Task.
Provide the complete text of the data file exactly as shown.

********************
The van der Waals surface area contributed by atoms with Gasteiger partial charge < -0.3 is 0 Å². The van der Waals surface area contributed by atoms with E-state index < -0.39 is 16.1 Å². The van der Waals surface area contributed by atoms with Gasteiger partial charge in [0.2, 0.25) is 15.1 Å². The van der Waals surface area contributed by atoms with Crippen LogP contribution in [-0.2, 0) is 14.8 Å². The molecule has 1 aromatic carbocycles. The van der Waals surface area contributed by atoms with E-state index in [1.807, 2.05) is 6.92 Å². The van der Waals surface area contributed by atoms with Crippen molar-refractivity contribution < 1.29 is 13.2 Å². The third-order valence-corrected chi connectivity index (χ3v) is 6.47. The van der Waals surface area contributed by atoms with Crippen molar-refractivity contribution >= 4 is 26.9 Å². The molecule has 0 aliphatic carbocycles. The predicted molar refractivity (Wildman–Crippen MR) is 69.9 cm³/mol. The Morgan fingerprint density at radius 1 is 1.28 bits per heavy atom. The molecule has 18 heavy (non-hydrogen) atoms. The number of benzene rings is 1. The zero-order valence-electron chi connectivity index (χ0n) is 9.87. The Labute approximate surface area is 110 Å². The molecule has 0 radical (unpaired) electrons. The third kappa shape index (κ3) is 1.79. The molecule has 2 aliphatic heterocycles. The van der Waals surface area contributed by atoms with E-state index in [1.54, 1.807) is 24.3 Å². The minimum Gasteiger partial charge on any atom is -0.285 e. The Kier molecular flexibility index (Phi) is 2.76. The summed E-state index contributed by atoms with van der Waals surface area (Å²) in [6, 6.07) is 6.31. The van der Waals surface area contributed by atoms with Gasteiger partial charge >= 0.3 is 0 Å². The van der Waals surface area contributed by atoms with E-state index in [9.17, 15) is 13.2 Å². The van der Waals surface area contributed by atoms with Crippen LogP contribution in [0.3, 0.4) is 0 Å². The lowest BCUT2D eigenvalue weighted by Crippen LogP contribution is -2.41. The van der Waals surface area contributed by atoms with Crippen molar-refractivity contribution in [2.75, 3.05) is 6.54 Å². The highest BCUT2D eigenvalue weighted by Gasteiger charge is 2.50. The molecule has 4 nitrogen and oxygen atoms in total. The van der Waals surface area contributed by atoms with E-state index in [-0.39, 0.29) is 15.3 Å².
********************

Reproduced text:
The van der Waals surface area contributed by atoms with Gasteiger partial charge < -0.3 is 0 Å². The van der Waals surface area contributed by atoms with E-state index < -0.39 is 16.1 Å². The van der Waals surface area contributed by atoms with Gasteiger partial charge in [0.2, 0.25) is 15.1 Å². The van der Waals surface area contributed by atoms with Crippen LogP contribution in [-0.2, 0) is 14.8 Å². The molecule has 1 aromatic carbocycles. The van der Waals surface area contributed by atoms with E-state index in [1.807, 2.05) is 6.92 Å². The van der Waals surface area contributed by atoms with Crippen molar-refractivity contribution < 1.29 is 13.2 Å². The third-order valence-corrected chi connectivity index (χ3v) is 6.47. The van der Waals surface area contributed by atoms with Crippen molar-refractivity contribution >= 4 is 26.9 Å². The molecule has 0 aliphatic carbocycles. The predicted molar refractivity (Wildman–Crippen MR) is 69.9 cm³/mol. The Morgan fingerprint density at radius 1 is 1.28 bits per heavy atom. The molecule has 18 heavy (non-hydrogen) atoms. The number of benzene rings is 1. The zero-order valence-electron chi connectivity index (χ0n) is 9.87. The Labute approximate surface area is 110 Å². The molecule has 0 radical (unpaired) electrons. The third kappa shape index (κ3) is 1.79. The molecule has 2 aliphatic heterocycles. The van der Waals surface area contributed by atoms with E-state index in [1.54, 1.807) is 24.3 Å². The minimum Gasteiger partial charge on any atom is -0.285 e. The Kier molecular flexibility index (Phi) is 2.76. The summed E-state index contributed by atoms with van der Waals surface area (Å²) in [6, 6.07) is 6.31. The van der Waals surface area contributed by atoms with Gasteiger partial charge >= 0.3 is 0 Å². The van der Waals surface area contributed by atoms with E-state index in [9.17, 15) is 13.2 Å². The van der Waals surface area contributed by atoms with Crippen LogP contribution in [0.3, 0.4) is 0 Å². The lowest BCUT2D eigenvalue weighted by Crippen LogP contribution is -2.41. The van der Waals surface area contributed by atoms with Crippen molar-refractivity contribution in [2.75, 3.05) is 6.54 Å². The highest BCUT2D eigenvalue weighted by Gasteiger charge is 2.50. The molecule has 4 nitrogen and oxygen atoms in total. The van der Waals surface area contributed by atoms with E-state index in [-0.39, 0.29) is 15.3 Å².